Wednesday, November 17, 2010
Paul’s second letter to the Corinthians tells us that we live by faith, not by sight. This means that even though we don’t see a thing the way God says it is, we live in accord with what God says rather than relying on our own understanding and wisdom. The reason this is true is because none of us are wise enough on our own to correctly interpret what we see around us.
The difference between a mature person and an immature person is that the more mature a person is, the more able he is to observe life and to judge it correctly according to what God says about it. This ability comes with a combination of concentrated study of God’s Word and time spent applying what he has learned. So an older man, having spent 40 years studying his Bible and applying it in his life, is almost sure to be more mature than a young man, who, though having diligently studied the Word since he was a young boy, has only lived into his 20’s. The young man can be assured that despite what he thinks, he is no match for a man who has the same training but many more years of experience. In addition, the fact that he thinks he has more wisdom and maturity shows that he doesn’t.
One problem here is that usually the immature person doesn’t know by experience that he is immature. He often thinks that since he’s had a class or has a degree or even an advanced degree, he is mature and therefore wise. This may be true if the fellow he is comparing himself to is his own age and has none of the graces God has given him. However, he must live by faith in the fact that God grants grace and wisdom to the humble, and not necessarily the educated or intelligent.
Another problem is that one can’t tell an immature person that he is immature. Of course, one can tell him, but he can’t hear what is being said. Maturity can only come over time, and immaturity won’t allow humility to show itself and allow the young man to trust that since he is young, he is therefore immature.
We see all of this very clearly when we have children. For example, who can forget the times their young daughter, authoritatively gave advice on matters that she really didn’t have an idea about? The three year old tells her mommy where the best place is to buy diapers, or the five year old gives his ardent advice on when it is best that he go to bed. As parents we see that they are goofy and have no idea what they are talking about. Children are often smart, but don’t have enough facts and experience to make mature choices and observations. The problem is that we often grow up thinking that every opinion we have is equally mature and full of wisdom. The fact is that the younger a person is, the less he or she knows and is thus less able to make a wise choice. One needs to take this bit of information by faith and trust that it is true.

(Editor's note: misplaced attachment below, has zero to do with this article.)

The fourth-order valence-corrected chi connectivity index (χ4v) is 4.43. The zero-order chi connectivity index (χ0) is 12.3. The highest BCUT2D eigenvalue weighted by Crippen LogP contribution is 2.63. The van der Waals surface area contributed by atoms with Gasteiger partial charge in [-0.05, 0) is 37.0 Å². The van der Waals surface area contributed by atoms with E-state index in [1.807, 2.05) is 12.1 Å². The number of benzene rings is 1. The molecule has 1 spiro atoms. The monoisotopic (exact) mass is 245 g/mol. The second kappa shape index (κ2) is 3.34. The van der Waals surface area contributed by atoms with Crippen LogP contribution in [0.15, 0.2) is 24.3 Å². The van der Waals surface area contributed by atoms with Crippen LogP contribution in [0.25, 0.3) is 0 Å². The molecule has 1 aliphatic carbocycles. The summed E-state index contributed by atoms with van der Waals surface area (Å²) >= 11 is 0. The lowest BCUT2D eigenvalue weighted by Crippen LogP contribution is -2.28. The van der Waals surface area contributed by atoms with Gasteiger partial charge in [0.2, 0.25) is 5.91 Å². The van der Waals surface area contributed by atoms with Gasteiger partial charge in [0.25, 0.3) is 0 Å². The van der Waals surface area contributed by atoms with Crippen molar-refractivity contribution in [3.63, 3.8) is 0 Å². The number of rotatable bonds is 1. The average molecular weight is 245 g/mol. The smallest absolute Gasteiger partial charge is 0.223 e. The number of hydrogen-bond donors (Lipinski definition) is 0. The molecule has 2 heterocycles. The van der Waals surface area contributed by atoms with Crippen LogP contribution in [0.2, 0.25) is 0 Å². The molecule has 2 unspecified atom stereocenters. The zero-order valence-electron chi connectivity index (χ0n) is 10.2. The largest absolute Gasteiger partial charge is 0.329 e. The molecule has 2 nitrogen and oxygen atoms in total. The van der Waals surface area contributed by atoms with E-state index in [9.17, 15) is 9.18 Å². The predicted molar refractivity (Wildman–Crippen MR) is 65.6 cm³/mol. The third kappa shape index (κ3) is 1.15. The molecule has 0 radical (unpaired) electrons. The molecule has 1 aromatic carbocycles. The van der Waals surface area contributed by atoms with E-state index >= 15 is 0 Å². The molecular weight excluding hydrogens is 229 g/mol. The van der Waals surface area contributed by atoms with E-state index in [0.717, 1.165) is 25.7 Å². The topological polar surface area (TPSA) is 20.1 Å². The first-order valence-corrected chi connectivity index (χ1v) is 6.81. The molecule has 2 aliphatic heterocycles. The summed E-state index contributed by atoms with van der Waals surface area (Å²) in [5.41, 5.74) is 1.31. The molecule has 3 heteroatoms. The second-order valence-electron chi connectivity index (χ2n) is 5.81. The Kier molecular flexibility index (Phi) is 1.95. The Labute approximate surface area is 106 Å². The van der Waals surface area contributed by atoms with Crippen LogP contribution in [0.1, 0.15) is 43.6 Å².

The only thing sadder than a three year old thinking he has the wisdom of the ages is a 25 year old challenging someone 30 years older than he with his great wisdom. This is not to say that there are no 25-year-old fellows who are more mature than a 55-year-old man—I’m sure there are—but they are the exception rather than the rule. Moreover, if you think you are that rare exception, you almost certainly are not.
What is the remedy to this? Young people need to do what Adam and Eve needed to do in the Garden: trust that God knows more about life than they do. Believe those passages that say there is wisdom in older folks. Believe those passages that assert that there is wisdom in godly numbers. Especially believe the Bible when God has both godly men and several godly men in the same place at the same time. What I mean is this: suppose there are 15 men all in their late 30’s, 40’s and 50’s who are closer to a situation than a younger person at hand is. Then suppose these men think something other than what the young person thinks about that situation. In this instance, that young person needs to submit himself to God and submit to these leaders. One needs to humble himself and remember that he didn’t know as much ten years ago as he knows now, as well as to realize that in 20 years, when he gets to be as old as those guys, he’ll think differently than he does now. He then is to assume that those guys have been where he is and should let them do his thinking for him in this instance. Live by faith, not by sight